We hauled anchor at 0830 the next morning with surprisingly clear skies above us. We could almost make out the shape of the sun! Upon clearing the rocky entrance to the harbor we immediately saw on the distant horizon a gleaming white chunk emerging majestically from the ocean. The weeks of rain, cold, and head-winds were immediately forgotten. Jumping up and down while hugging one another and cheering like we’d just won the lottery, we pointed the bow toward ‘our elusive iceberg’ and set full sail. It felt strange to be celebrating something that represented a change in our formerly stable climate. It could be a change for the worse. But we were celebrating a journey, a discovery, and an opportunity to witness something that is both beautiful and fragile in nature.
As we approached, we realized there were actually two icebergs. One was tabular, meaning flat on top and extending in a straight column down into the sea. This one we later learned, was so deep that it had ‘grounded-out’ on the sea floor in over 350′ of water, for what turned out to be a few weeks. The second one peaked on top, like a little snow-capped mountain. The ice was more blue than white, arranged in stratified colorful layers. It was glassy-hard in some places and snowy-soft in others. Surrounding the ice was a community of birds and seals that followed along as the ice drifted south. On top of one iceberg rested a pond with its own ecosystem and wildlife. The other berg featured a waterfall, pouring water over its edge and plunging loudly into the ocean.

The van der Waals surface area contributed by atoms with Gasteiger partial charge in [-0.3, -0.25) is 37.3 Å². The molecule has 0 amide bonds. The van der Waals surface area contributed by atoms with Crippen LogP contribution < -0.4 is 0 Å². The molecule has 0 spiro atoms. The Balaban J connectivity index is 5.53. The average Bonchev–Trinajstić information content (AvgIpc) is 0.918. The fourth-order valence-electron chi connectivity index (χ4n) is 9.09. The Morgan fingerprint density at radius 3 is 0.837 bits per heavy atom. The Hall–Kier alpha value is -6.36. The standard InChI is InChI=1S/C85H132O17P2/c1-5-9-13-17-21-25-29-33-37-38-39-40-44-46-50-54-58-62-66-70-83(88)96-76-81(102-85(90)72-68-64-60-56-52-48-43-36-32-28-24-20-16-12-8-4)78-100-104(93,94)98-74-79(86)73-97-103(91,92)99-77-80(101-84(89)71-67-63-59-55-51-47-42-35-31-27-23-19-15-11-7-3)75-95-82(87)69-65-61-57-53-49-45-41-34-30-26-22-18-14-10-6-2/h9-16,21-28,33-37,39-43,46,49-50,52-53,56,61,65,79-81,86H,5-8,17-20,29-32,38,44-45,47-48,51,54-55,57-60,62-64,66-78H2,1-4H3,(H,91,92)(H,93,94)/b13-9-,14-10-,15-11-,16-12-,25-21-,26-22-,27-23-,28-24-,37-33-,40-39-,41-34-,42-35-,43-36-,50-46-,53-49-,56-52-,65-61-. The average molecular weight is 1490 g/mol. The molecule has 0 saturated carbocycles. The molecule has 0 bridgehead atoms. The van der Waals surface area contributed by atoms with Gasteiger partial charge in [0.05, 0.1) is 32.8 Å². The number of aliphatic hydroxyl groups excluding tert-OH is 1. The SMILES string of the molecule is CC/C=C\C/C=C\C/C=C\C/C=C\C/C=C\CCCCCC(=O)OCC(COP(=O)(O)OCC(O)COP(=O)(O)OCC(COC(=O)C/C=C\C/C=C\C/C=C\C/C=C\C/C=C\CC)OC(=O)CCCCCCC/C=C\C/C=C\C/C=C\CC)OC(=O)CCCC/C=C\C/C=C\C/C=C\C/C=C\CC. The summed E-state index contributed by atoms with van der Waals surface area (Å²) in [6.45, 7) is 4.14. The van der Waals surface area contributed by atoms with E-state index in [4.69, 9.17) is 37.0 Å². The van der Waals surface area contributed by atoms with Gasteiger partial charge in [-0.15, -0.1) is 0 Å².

Ben and I collected a little bergy bit, heated it in a saucepan, and tasted it, “not even slightly salty” Ben noted whimsically. Several fishing boats surrounded the icebergs, harvesting the larger chunks that had broken off. They bottle and sell this iceberg water as drinking water or use in the manufacturing of Iceberg Vodka. Iceberg water is the purest water on the planet. It was formed long ago, before humans built cities and machines that polluted the air and soil. This pure ancient water, had been preserved in the northern glaciers for thousands of years but now as a result of climate change, is moving slowly south, melting away and assimilating with the rest of the world’s water supply.
What a priceless experience it is to see a piece of ancient history floating by, and to experience so close, the simple beauty of nature. We came a long way, through some of the most challenging sailing I have experienced. Unbearable cold, fifty knots of wind, storms, exhausting watches, all the while questioning our own goal. But as I watched the tour boats, with their guides pointing out the puffins, whales, and bergs, and tourists dressed comfortably in warm clothing and disposable ponchos, I came to understand that the payoff of seeing this natural wonder would not be worth even half as much without the journey.
By Teresa Carey and Ben Eriksen
Photography: Chris Rodriguez, Doctrine Creative